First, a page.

Wednesday, January 11, 2012

Supporting the Whole Student

Here is a guest post from Dr. Lisanne Pluth, PhD, on supporting the whole student and college readiness beyond academics!

Supporting the whole student is phenomenally important in this day of social media and increased social fragmentation. College life is much more than academic work; it requires a student to be personally accountable for finances, everyday living, dorm room supplies, and navigating a complicated and often physically dangerous social arena.

Increasingly across college campus blogs there are stories about lonely freshman students who can cope with the academics but can’t seem to cope with the life that marks their paths into college. Many of these new college kids will drop out of college and worse. According to the American College Health Association (ACHA) suicide is the second highest cause of death among college students. In addition, according to the most recent ACHA surveys, our college students are having trouble with a variety of College Life issues. For example 19.1% of them reported problems with anxiety, 12.4% reported problems with Internet use/computer gaming, 19.4% had sleep difficulties and 27.5% reported problems with stress. Without social support and an emphasis on the development of the whole student at the high school level students are often not ready to take on the complicated tasks of college. Parents, educators, students and universities need to start addressing this national issue.

A young woman I have the privilege of knowing from Iran captured the essence of the importance of nurturing the whole student the other day while venting her frustrations to me about her American boyfriend. She said, “He is like a baby, his parents do everything for him. They buy his car insurance; when he needs a sweater his mother just goes and buys one for him. He thinks of nothing besides playing Lacrosse,” She paused and her forehead wrinkled, then she went on looking at the fingers in her lap as if they held the answers. “I’ve lost a lot of respect for him, here he is a grown man and really his life, the life here, is so easy. Even though I’m younger than he is and I’m from Iran, where as a girl we know nothing, I feel like the adult in the relationship…”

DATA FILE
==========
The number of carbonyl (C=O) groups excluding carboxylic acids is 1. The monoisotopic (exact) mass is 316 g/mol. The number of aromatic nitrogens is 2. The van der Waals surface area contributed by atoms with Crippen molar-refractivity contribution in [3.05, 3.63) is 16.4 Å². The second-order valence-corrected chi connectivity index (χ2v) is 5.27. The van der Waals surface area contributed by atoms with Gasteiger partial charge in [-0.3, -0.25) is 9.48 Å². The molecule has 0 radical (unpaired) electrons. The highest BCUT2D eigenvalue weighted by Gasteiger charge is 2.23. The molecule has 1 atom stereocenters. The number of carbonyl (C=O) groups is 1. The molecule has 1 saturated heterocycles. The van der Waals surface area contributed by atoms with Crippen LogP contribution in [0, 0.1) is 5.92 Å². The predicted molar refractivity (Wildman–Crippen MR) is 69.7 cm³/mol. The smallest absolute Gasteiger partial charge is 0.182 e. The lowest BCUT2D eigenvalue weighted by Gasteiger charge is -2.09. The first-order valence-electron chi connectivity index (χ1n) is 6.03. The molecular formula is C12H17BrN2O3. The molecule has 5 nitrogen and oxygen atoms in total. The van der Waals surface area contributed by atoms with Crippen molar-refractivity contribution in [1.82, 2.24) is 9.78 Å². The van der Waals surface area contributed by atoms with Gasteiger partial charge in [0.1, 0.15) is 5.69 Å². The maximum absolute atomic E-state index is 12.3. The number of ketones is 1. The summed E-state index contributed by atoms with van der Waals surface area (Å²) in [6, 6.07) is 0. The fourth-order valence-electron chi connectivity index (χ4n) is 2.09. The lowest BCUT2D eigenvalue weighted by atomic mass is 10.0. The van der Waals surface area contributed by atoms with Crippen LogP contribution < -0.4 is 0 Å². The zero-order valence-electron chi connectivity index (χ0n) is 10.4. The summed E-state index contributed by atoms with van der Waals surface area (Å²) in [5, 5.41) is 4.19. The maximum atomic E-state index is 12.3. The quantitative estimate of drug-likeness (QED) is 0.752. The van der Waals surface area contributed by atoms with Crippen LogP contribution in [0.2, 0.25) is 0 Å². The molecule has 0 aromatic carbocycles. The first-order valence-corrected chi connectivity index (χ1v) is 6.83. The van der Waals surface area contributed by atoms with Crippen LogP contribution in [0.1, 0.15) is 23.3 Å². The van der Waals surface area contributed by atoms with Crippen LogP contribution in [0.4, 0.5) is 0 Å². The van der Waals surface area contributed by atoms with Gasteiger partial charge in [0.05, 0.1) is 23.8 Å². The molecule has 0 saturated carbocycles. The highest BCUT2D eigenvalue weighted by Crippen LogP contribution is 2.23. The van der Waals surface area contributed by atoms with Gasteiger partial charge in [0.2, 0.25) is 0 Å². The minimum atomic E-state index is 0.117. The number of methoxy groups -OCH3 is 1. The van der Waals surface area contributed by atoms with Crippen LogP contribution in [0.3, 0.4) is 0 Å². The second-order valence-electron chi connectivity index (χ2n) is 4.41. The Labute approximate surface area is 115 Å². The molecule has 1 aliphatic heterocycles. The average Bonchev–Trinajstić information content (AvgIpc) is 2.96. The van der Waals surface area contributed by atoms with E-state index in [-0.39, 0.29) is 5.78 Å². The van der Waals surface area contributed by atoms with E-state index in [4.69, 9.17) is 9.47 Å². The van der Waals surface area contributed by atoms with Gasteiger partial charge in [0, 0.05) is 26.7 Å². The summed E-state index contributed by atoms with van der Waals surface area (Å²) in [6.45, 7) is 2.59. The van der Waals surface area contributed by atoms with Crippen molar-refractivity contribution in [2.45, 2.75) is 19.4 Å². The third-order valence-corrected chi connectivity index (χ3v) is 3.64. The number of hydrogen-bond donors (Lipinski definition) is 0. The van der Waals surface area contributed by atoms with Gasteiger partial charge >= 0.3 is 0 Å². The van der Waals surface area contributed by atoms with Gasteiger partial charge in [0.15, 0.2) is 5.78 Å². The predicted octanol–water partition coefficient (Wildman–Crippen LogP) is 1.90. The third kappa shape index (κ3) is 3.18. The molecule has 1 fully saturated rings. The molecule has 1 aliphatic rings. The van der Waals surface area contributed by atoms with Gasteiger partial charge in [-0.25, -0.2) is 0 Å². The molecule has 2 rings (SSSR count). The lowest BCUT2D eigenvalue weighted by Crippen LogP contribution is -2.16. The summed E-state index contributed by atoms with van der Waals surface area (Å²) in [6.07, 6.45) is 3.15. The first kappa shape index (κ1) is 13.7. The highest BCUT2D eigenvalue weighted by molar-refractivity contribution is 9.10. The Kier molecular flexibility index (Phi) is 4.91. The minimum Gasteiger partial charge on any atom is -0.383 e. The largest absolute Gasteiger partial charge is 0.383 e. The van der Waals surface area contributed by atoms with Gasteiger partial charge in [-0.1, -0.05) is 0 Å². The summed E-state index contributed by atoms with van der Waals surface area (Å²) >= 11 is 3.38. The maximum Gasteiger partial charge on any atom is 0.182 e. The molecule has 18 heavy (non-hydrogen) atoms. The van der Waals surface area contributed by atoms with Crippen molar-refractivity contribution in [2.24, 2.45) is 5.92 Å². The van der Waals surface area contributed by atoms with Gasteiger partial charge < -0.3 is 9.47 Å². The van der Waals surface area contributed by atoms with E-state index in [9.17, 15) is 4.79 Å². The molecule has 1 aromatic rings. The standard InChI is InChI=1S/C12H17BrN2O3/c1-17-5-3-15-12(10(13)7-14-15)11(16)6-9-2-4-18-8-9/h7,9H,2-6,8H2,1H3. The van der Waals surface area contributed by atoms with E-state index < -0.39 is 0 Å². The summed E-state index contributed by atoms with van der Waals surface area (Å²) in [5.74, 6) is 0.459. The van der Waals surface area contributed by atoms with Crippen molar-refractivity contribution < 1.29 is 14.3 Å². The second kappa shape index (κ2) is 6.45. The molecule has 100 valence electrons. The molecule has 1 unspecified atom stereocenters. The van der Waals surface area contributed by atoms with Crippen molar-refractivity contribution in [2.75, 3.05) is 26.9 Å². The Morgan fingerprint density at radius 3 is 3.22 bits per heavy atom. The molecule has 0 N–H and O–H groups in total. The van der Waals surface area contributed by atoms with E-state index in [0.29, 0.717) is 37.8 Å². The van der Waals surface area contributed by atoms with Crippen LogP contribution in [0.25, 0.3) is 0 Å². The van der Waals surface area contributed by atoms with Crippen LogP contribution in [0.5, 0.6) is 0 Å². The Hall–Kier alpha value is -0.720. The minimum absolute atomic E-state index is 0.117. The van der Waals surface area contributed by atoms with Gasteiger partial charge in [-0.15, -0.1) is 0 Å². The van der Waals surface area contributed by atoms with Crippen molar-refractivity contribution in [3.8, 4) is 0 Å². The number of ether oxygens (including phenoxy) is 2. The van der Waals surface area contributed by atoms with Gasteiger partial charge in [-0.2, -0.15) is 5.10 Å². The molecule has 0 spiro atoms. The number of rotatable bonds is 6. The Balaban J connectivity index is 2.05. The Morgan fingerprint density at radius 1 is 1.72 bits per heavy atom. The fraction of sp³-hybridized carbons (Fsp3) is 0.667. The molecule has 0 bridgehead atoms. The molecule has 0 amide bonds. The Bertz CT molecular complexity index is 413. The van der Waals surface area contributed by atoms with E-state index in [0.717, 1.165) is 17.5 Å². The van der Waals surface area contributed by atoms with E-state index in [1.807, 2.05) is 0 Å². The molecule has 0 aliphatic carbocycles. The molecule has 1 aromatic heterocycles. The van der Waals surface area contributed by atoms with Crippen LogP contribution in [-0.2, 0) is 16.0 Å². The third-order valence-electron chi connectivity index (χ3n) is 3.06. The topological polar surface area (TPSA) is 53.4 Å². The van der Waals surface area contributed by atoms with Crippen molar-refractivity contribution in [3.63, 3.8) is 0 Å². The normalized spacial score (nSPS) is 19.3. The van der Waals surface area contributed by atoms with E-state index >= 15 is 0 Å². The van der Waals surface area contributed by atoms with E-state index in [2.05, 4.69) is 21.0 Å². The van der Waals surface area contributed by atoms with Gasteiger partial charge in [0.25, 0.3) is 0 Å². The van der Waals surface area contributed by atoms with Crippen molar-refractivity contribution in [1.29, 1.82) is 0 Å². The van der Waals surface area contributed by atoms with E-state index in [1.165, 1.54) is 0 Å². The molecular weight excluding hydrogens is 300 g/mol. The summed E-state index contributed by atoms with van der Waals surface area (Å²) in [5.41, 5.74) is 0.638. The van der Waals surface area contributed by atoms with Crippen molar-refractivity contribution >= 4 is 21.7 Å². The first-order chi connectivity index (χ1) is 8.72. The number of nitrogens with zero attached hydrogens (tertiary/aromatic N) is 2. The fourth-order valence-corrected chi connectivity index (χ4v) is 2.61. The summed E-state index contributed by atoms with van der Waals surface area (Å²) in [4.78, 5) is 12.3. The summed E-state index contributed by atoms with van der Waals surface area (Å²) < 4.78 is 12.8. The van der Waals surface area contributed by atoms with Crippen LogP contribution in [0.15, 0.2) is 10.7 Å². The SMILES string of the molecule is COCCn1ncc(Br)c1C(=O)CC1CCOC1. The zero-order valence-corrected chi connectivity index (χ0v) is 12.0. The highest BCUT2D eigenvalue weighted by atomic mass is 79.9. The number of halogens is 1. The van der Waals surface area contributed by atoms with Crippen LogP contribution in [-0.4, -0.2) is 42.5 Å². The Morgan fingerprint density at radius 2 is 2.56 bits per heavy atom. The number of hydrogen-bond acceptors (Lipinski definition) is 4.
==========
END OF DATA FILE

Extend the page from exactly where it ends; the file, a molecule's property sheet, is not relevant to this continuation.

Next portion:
What could I say? This girl had managed in a very few short sentences to prove that we had let this young man down. The “we” being: our society, our educational system and even the young man’s well-intentioned parents. The boy in question is already 23 years old but mentally he is much younger and he still hasn’t taken responsibility for himself in most areas of his life. In contrast, his Iranian girlfriend against all odds has grabbed her future. Her strength and courage is amazing. She doesn’t even know if she will ever be able to go back home. She is going through school in a foreign language and living in a foreign culture. At the same time she lives with the daily burden of not knowing whether her younger brother or someone else in her family might be killed. Against all odds she is coping and succeeding very well.

Supporting and teaching the whole student needs to be a community effort. This isn’t about the failure of educators, parents or students. It’s about all of us. There needs to be a qualitative shift in education that prepares students for College Life and not just college classes. In turn college curricula need to provide further emphasize on the development of the whole person rather than teaching antiquated subjects in institutions that are still organized like 17th century religious colleges. We aren’t preparing college students and we aren’t preparing our society for a bright future.

Some new programs such as Jumpstart and Everfi and have added additional programs on financial literacy in an effort to increase individual responsibility and accountability among our young people. A good beginning, these programs still don’t deal with the whole student. We need to embrace common core standards that will help our young people grow up into accountable, responsible, thoughtful, and happy adults. The definition of these core values and standards cannot be dictated and teachers cannot be expected to carry this burden. Whole student standards mean rethinking the definition of “ education” and how it is implemented in our society.
Dr. Lisanne Pluth, PhD works as a Broadcast Manager for Resident Hall Linens. Her experience also includes teaching at both the University of Kansas and the University of San Diego.

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